Most complications during labour and childbirth could be averted with timely interventions by skilled healthcare providers. Yet, the quality and outcomes of childbirth care remains suboptimal in many health facilities in low-resource settings. To accelerate the reduction of childbirth-related maternal, fetal and newborn mortality and morbidity, the World Health Organization has initiated the "Better Outcomes in Labour Difficulty" (BOLD) project to address weaknesses in labour care processes and better connect health systems and communities. The project seeks to develop a "Simplified, Effective, Labour Monitoring-to-Action" tool (SELMA) to assist healthcare providers to monitor labour and take decisive actions more efficiently; and by developing an innovative set of service prototypes and/or tools termed "Passport to Safer Birth", designed with communities and healthcare providers, to promote access to quality care for women during childbirth. This protocol describes the formative research activities to support the development of these tools.
We will employ qualitative research and service design methodologies in eight health facilities and their catchment communities in Nigeria and Uganda. In the health facilities, focus group discussions (FGD) and in-depth interviews (IDI) will be conducted among different cadres of healthcare providers and facility administrators. In the communities, FGDs and IDIs will be conducted among women who have delivered in a health facility. We will use service design methods to explore women's journey to access and receive childbirth care in order to innovate and design services around the needs and expectations of women, within the context of the health system.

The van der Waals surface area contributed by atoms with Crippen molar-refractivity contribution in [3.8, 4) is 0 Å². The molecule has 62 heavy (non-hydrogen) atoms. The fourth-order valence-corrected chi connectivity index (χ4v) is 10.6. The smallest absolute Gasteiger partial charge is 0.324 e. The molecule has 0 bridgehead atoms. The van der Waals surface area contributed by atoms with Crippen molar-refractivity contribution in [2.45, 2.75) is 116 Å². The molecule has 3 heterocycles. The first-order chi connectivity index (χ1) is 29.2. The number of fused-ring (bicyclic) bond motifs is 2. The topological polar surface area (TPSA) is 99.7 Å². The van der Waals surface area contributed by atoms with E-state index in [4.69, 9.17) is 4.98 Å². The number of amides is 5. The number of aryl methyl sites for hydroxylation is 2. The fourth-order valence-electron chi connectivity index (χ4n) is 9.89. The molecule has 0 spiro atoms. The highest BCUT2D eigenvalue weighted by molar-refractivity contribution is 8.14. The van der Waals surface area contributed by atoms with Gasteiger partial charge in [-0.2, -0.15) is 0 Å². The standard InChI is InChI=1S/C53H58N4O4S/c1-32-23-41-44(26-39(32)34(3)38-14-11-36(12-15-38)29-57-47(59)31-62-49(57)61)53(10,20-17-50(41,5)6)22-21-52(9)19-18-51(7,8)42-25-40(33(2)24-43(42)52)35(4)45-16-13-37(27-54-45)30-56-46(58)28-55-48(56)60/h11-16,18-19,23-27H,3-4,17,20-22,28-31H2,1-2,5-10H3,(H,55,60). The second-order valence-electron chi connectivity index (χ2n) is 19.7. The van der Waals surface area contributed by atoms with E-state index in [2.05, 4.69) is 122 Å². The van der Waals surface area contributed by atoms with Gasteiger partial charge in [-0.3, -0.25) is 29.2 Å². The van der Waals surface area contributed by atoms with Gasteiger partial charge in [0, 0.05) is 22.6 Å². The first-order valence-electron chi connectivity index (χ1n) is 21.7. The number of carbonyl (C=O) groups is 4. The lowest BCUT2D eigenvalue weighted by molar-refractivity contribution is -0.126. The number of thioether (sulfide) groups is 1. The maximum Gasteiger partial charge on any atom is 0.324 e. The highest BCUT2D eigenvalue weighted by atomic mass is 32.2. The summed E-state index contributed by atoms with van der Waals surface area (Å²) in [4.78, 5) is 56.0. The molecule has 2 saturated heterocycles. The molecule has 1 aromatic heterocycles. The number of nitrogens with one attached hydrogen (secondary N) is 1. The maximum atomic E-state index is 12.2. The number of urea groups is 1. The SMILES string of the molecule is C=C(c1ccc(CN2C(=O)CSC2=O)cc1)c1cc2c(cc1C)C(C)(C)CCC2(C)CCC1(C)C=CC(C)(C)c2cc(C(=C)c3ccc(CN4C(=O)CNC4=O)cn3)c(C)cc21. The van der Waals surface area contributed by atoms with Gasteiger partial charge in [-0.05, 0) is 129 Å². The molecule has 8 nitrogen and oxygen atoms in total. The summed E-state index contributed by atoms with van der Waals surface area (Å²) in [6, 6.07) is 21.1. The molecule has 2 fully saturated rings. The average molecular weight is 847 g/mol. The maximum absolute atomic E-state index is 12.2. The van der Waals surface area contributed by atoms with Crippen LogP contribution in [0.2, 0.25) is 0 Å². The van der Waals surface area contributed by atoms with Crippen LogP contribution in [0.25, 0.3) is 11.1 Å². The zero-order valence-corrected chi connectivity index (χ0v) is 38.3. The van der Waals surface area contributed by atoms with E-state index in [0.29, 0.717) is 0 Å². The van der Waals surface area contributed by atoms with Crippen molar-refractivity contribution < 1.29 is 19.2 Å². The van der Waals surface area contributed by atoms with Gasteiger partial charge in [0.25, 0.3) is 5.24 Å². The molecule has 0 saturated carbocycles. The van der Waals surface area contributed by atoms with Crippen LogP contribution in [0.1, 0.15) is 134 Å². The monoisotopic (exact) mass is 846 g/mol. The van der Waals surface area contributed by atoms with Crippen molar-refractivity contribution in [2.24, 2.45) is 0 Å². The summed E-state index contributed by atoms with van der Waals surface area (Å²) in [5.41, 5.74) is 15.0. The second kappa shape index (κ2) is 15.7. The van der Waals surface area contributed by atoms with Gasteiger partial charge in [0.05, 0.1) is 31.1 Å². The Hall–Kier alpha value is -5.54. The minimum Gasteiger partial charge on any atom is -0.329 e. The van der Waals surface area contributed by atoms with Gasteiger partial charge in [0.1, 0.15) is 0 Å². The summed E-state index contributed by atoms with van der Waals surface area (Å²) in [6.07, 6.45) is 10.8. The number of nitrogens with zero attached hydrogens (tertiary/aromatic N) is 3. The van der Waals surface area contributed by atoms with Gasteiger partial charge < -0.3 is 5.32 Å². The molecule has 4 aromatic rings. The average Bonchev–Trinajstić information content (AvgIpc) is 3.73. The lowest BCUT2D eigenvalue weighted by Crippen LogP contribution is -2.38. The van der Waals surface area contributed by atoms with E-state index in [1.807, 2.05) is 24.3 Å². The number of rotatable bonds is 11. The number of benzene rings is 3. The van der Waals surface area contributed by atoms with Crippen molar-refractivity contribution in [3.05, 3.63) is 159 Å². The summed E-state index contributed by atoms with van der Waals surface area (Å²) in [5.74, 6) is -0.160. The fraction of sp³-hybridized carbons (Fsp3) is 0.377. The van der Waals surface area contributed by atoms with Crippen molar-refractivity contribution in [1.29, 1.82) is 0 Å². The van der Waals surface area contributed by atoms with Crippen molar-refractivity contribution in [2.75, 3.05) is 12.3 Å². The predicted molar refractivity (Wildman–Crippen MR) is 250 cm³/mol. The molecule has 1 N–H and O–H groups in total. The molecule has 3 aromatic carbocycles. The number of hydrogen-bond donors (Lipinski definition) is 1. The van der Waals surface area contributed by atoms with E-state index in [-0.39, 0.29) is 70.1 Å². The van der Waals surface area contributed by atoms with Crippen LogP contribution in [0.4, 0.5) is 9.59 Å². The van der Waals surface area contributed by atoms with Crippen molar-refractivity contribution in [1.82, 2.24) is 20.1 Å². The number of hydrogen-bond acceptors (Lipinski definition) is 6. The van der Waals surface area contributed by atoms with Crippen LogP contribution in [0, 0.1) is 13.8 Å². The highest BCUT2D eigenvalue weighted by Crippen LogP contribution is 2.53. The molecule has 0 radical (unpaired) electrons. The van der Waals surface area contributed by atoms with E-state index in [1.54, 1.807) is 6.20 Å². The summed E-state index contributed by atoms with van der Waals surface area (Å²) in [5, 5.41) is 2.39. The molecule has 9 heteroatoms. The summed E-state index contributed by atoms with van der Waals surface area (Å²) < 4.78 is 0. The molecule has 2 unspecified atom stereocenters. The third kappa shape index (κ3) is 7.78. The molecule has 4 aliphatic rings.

This formative research will serve several roles. First, it will provide an in-depth understanding of healthcare providers and health system issues to be accounted for in the final design and implementation of SELMA. Second, it will help to identify key moments ("touch points") where women's experiences of childbirth care are shaped, and where the overall experience of quality care could be improved. The synthesis of findings from the qualitative and service design activities will help identify potential areas for behaviour change related to the provision and experience of childbirth care, and serve as the basis for the development of Passport to Safer Birth. Please see related articles 'http://dx.doi.org/ 10.1186/s12978-015-0027-6 ' and 'http://dx.doi.org/ 10.1186/s12978-015-0029-4 '.